1991 (per cent) (7+ population) Males Females Persons INDIA a Total population 64.2 29. A crucial factor which affects family planning is literacy and in particular. This policy stated that for the purpose of deciding the number of seats in Parliament and State Assemblies.S. 1991 Supplement to Health Transition Review Volume 6. The disparity between the literacy rates of males and females is equally striking (see Tables 3 and 4). female literacy. has failed to relate population growth to the growth of the labour force. here disparities between North and South are very considerable. ever since 1951.1 39. The Expert Group on Population Policy headed by Dr.94 Ashish Bose planning program. Table 6 Literacy rate India. M. Swaminathan recommended in its 1994 report that this freeze should continue right up to the year 2011. a National Population Policy was formulated by the government.2 Scheduled Castes 49. The voting age has been reduced to 18 years. during the Emergency period. A high rate of population growth for the last three decades has converted the population problem into a major unemployment problem. the state of Uttar Pradesh will not have more members in Parliament because its population growth rate was higher than that of Tamil Nadu. the 1971 Census population would decide the position of each state and this would remain so till the year 2001. and every person aged 18+. The mere size of population gives people a tremendous political leverage and the unemployed masses see their salvation in getting jobs in the government or organized sector.6 a Excluding Jammu & Kashmir Source: Census of India.4 Scheduled Tribes 40. whether employed or not. Within each state also there is much disparity between the literacy rate of the SC and ST population and the overall literacy rate.7 18. Now there is every possibility that the whole issue will be reopened in 2001.3 52. 1996 .8 37. In 1976.9 23. In other words. is a voter.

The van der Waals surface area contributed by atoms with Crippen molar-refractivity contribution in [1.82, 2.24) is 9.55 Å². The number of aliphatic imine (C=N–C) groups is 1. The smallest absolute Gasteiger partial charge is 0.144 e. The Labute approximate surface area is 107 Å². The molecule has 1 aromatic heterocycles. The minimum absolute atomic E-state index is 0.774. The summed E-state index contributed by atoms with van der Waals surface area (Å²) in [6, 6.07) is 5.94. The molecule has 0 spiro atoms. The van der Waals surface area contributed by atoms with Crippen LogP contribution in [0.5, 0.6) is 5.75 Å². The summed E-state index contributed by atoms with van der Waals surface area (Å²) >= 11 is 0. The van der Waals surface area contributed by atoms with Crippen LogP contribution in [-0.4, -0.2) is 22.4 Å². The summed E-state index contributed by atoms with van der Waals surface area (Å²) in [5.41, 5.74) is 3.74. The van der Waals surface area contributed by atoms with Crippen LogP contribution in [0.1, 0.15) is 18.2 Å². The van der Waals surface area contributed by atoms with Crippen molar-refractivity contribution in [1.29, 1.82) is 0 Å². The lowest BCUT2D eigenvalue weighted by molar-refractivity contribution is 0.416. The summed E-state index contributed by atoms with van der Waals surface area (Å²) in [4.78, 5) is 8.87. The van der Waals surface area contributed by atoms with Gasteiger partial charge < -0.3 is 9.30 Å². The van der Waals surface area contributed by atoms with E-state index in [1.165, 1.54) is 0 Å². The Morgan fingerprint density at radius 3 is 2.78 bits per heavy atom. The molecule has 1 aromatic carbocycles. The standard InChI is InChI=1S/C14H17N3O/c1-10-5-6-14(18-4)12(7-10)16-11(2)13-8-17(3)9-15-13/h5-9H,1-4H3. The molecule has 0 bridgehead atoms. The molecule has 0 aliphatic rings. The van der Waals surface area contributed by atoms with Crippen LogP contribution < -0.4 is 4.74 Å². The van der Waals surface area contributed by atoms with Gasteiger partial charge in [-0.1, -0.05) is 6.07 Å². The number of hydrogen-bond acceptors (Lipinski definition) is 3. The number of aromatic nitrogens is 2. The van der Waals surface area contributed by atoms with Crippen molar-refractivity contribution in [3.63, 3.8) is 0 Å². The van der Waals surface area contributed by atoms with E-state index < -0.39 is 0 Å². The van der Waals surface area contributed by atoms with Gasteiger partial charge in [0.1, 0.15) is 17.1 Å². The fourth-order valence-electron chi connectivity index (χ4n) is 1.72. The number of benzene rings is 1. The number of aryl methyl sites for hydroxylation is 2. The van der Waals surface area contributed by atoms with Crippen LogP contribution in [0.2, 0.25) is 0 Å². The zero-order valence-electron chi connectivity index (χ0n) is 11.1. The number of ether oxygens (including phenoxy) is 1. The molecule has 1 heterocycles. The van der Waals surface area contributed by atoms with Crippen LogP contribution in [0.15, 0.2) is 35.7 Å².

Table 8 TFR and Practice of FP.3 Scheduled Tribes 33.9 31.7 Scheduled Castes 58. 1991 (per cent) North Males Females Persons Uttar Pradesh Total population 55.9 Kerala Total population 93.7 44.4 51.7 26.4 38.4 34.2 Source: Census of India 1991 With regard to the practice of family planning.7 Bihar Total population 52.0 Scheduled Castes 49.8 Madhya Pradesh Total population 58.0 38.1 Scheduled Tribes 48.0 Tamil Nadu Total population 73.8 51.1 Scheduled Castes 41.6 7.5 22. the findings of the National Family Health Survey conducted in 1992-93 are summarized in Table 8.9 Scheduled Tribes 50.5 18.7 25. Demographic transition and demographic imbalance in India 95 Table 7 Literacy rates.3 44.1 Scheduled Tribes 32.0 23.2 10.6 Scheduled Castes 40.3 56.3 41.6 Scheduled Tribes 25.3 62.0 20.9 46.4 8.9 44.7 17.3 26.4 14.3 20.5 Scheduled Castes 30.0 19.1 89.4 South Andhra Pradesh Total population 55.8 26.5 Scheduled Tribes 38.1 32.3 4.1 57.9 20.2 Scheduled Castes 50.8 Scheduled Castes 85.7 26.9 35.8 10.6 86.5 Rajasthan Total population 55.6 Scheduled Castes 42.7 21.3 79.3 8.1 35.7 Scheduled Tribes 35. 1992-93 TFR (15-49) Percentage of currently married women using contraception (any method) Supplement to Health Transition Review Volume 6.2 Karnataka Total population 67. 1996 .6 36.9 38.4 28.1 19.2 74.2 27.4 19.7 Scheduled Tribes 63.